The featured photograph is of a row of duplex residences in Overtown on December 31, 1935. The residences were built shortly before this photograph was taken and were located on NW First Place between NW Nineteenth and Twentieth streets near the northern border of the neighborhood. At the time of photograph, which was taken from a distance in a grassy field looking east, the residences were recently completed.
The 1935 city directory, typically published and made available at the beginning of a given year, did not list any addresses on NW First Place along the 1900 block. However, the 1936 directory listed sixteen residents, and two vacancies, within this duplex community. Given that there was a total of nine duplexes, able to accommodate eighteen families, one can surmise that the residential complex was constructed and completed in 1935.
The boundaries of the area referred to as the “Central Negro District” in 1935 went from the FEC railroad tracks on the east, NW Seventh Avenue on the west, NW Fifth Street to the south and NW Twentieth Street to the north. According to Marvin Dunn in his book “Black Miami in the Twentieth Century”, the name of the district was changed in 1937 to ‘Washington Heights’. However, black people most often referred to the neighborhood as ‘Overtown’.
In his book, Dunn describes how the name originated:
According to Ann Marie Adker, who lived in the area all her life, it may have been because one had to go ‘over’ downtown to get to Colored Town from Coconut Grove. “Years ago, when you would see people catching the jitney, like from Coconut Grove up here, they would say, I’m going over town.”
The duplex residences featured in the photograph were located at the northern quarter of ‘Overtown’. The grassy field indicates that, while the core of the neighborhood, located south of the area in the picture, was struggling with overcrowding by the mid-1930s, parts of the northern portion of Overtown was still undeveloped in 1935.
Miami Post Publishing Company
In the middle of the photograph, beyond the row of duplexes, is a concrete commercial building that served as the home of the Miami Post Publishing Company. The building was located one block east of NW First Place with an address of 1948 NW First Court. The edifice sat on the east side of the court fronting westward.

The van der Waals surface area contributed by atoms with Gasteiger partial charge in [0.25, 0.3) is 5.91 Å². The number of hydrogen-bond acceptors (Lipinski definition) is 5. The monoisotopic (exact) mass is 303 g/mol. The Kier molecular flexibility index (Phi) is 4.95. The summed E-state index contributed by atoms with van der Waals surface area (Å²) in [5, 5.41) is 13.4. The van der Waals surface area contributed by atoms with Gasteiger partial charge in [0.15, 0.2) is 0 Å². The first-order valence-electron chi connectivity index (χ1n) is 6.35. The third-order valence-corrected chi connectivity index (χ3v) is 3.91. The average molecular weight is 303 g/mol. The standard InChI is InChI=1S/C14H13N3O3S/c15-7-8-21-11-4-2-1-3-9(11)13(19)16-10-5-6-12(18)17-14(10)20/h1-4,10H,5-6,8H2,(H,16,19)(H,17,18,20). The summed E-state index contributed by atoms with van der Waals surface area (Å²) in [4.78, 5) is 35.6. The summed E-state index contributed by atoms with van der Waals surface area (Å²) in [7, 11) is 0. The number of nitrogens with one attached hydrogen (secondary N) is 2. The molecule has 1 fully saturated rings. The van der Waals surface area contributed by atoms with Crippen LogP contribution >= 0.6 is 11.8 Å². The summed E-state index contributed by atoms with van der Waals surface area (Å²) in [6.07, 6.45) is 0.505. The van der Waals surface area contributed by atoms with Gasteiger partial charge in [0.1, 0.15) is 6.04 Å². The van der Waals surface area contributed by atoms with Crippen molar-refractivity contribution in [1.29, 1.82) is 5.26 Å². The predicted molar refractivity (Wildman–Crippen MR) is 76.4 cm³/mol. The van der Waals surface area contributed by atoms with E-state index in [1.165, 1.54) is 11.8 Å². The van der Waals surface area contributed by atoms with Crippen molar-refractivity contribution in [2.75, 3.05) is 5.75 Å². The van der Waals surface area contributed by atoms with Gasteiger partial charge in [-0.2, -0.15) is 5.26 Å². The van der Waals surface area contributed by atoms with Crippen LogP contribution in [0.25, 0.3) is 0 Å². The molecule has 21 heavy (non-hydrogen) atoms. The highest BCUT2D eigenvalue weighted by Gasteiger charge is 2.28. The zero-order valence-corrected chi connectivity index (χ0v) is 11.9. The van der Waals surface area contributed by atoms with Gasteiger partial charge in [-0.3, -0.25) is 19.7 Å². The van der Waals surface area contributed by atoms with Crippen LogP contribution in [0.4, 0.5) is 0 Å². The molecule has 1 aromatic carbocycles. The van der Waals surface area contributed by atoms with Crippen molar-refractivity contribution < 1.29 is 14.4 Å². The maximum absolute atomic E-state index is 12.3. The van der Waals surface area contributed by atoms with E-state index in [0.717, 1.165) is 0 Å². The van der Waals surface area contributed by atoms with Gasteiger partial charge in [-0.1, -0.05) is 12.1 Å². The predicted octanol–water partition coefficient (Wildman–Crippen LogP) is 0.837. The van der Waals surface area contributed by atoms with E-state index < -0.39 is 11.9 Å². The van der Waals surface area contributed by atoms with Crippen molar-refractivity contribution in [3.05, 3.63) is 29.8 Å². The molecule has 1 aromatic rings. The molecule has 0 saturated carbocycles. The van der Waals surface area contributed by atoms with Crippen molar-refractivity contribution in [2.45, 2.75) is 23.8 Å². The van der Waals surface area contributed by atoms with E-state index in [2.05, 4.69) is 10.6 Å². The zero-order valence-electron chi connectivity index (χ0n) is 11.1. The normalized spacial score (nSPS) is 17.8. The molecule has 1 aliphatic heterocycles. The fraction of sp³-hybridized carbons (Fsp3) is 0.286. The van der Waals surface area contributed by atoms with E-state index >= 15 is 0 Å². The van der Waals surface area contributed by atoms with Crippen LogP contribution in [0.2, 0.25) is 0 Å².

The company was a white-owned business formed in 1921-22 by E.E. Westman for the purpose of publishing a weekly newspaper called the ‘Miami Post’, principally containing legal notices and advertising. The firm expanded its services into commercial printing which included magazines, hotel brochures and booklets, as well as labels for cans, boxes and crates, etc.
The Miami Post did a lot of work for the City of Miami. The company was awarded a contract in 1936 to print 450,000 publicity booklets to help promote the city. They were also the publisher of a book featuring the work of architects Richard Kiehnel and John Elliott called “A Monograph of the Florida Work of Kiehnel & Elliott”. The architectural firm was responsible for the designs of some of Miami’s most iconic buildings and residences during the 1920s and beyond. The Miami Post also earned the top “Awards of Excellence” in three major categories of fine lithography and letterpress printing by the Florida Graphic Arts Congress in 1962.
The publisher conducted business from its Overtown facility from its founding in the early 1920s into the 1970s. The original building was leveled during the 1926 hurricane but was rebuilt into the three-story structure seen in the featured photograph. The company later expanded to a second building, on the same block, during its peak years in the 1940s. An article in the Miami News, dated December 5, 1943, wrote: “the Miami Post Publishing Company has continued to expand to become one of the state’s largest plants.” As it approached its fiftieth year in business, the company closed its doors in 1971. The company was officially dissolved by proclamation on October 21, 1974.
What happened to the buildings seen in the featured photo?
The duplex complex that was built in 1935 was replaced with newer housing stock in the 2010s as seen in Figure 3. The former location of the Miami Post Publishing Company, formerly at 1948 NW First Court, is now a vacant lot.Click Here to Subscribe
- Book: “Black Miami in the Twentieth Century”, by Marvin Dunn (page 151).
- Miami Herald: “Publicity Contract Book Awarded”, September 24, 1936.
- Miami News: “Miami Post Issued Weekly”, December 5, 1943.
- Miami News: “Miami Post Founded in ‘22”, October 22, 1944.
- Cover: Overtown Duplex Complex on December 31, 1935. Courtesy of Miami-Dade Public Library, Gleason Waite Romer Collection.
- Figure 1: Sanborn Map from 1938. Area in pink was Miami Post Publishing and Duplexes on right. Courtesy of University of Florida.
- Figure 2: Miami Post Publishing Original Office in Early 1920s. Courtesy of the Miami News.
- Figure 3: 1900 Block of NW First Place in 2020. Courtesy of Google Maps.